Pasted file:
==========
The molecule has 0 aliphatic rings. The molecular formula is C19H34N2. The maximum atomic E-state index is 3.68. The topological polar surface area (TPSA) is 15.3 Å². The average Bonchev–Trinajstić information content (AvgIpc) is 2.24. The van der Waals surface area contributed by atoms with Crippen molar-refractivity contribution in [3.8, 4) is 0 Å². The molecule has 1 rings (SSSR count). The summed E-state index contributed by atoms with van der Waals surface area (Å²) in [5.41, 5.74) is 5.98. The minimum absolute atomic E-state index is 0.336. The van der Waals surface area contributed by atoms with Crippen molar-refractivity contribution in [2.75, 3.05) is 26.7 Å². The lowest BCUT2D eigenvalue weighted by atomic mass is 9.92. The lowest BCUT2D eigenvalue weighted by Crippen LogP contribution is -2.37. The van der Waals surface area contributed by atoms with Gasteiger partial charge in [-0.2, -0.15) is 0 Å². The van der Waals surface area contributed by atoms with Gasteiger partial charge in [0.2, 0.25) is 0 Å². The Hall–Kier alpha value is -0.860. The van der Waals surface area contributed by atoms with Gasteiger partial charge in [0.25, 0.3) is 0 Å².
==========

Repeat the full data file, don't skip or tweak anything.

The molecule has 0 aliphatic rings. The molecular formula is C19H34N2. The maximum atomic E-state index is 3.68. The topological polar surface area (TPSA) is 15.3 Å². The average Bonchev–Trinajstić information content (AvgIpc) is 2.24. The van der Waals surface area contributed by atoms with Crippen molar-refractivity contribution in [3.8, 4) is 0 Å². The molecule has 1 rings (SSSR count). The summed E-state index contributed by atoms with van der Waals surface area (Å²) in [5.41, 5.74) is 5.98. The minimum absolute atomic E-state index is 0.336. The van der Waals surface area contributed by atoms with Crippen molar-refractivity contribution in [2.75, 3.05) is 26.7 Å². The lowest BCUT2D eigenvalue weighted by atomic mass is 9.92. The lowest BCUT2D eigenvalue weighted by Crippen LogP contribution is -2.37. The van der Waals surface area contributed by atoms with Gasteiger partial charge in [-0.2, -0.15) is 0 Å². The van der Waals surface area contributed by atoms with Gasteiger partial charge in [0.2, 0.25) is 0 Å². The Hall–Kier alpha value is -0.860. The van der Waals surface area contributed by atoms with Gasteiger partial charge in [0.25, 0.3) is 0 Å².